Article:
Engaging with Techies
In our previous white paper, PSD2 & CMA : APIs and changing IT Demands, we explained how banks have delivered banking services via technology for many years, but that this new technology wave brings new challenges. Product managers and business development at the bank will need to engage more with the world of techies, and much of the communication with technology partners will itself be mediated through technology. In this paper, we’ll look more closely at the role of the product manager and business development in API Programmes, but first we give a bit of background on the API programmes and some of the general purpose API technology that will be used within the programme.
Figure 1 shows the parties traditionally involved in providing IT-based access to bank services. We can expect the same parties to be involved in an API Programme.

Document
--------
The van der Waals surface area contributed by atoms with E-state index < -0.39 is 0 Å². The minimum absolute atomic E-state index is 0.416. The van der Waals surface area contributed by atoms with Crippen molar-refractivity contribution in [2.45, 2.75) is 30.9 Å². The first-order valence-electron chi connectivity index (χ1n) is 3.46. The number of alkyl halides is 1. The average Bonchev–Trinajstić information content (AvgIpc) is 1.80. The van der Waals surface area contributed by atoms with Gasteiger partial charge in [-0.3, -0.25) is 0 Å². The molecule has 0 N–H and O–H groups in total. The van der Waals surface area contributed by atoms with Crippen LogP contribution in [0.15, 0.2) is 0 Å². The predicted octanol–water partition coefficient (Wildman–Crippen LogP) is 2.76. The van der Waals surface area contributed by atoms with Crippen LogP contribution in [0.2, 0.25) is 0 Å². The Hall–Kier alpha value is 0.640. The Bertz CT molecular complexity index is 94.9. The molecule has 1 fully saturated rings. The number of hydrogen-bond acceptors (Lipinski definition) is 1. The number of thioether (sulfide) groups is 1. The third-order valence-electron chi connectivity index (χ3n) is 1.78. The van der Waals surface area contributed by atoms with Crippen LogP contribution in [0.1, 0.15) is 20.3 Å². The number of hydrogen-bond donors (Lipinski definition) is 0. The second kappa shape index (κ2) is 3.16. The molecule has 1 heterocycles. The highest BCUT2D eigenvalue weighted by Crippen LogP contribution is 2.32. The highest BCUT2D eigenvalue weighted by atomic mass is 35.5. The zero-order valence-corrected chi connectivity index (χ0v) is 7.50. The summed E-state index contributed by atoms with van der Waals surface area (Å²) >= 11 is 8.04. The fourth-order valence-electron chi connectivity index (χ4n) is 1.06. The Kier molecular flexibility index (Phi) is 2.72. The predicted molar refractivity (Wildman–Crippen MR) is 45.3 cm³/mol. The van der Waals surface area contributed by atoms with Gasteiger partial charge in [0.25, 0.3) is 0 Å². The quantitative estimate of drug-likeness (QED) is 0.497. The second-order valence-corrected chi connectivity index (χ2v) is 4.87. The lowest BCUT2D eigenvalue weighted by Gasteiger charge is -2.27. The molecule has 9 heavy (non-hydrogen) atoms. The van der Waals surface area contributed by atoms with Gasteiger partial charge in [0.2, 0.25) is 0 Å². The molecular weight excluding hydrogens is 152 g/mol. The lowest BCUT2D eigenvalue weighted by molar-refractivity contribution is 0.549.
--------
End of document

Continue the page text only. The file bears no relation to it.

Figure 2 gives a simple depiction of the API lifecycle and identifies the phases where the different parties are involved. In API Programmes, we can expect that product management and business development will be less insulated from IT activities, and will need to be more knowledgeable about the technical activities engaged in by partner IT.
The primary new infrastructure required for an API Programme is an API Platform. The Platform’s main function is to publish and secure APIs. The Platform will likely be introduced as a layer that interfaces with bank middleware e.g. as shown figure 3.
No traditional bank that we are aware of are considering building their own API Platform. Even BBVA, an early entrant to the API Economy in the banking sector, is working with what is now a commercial platform. The API Platform developed for BBVA by Beeva, a technology company owned by BBVA Group, has been launched on the market as an independent API Platform product called APIVERSITY.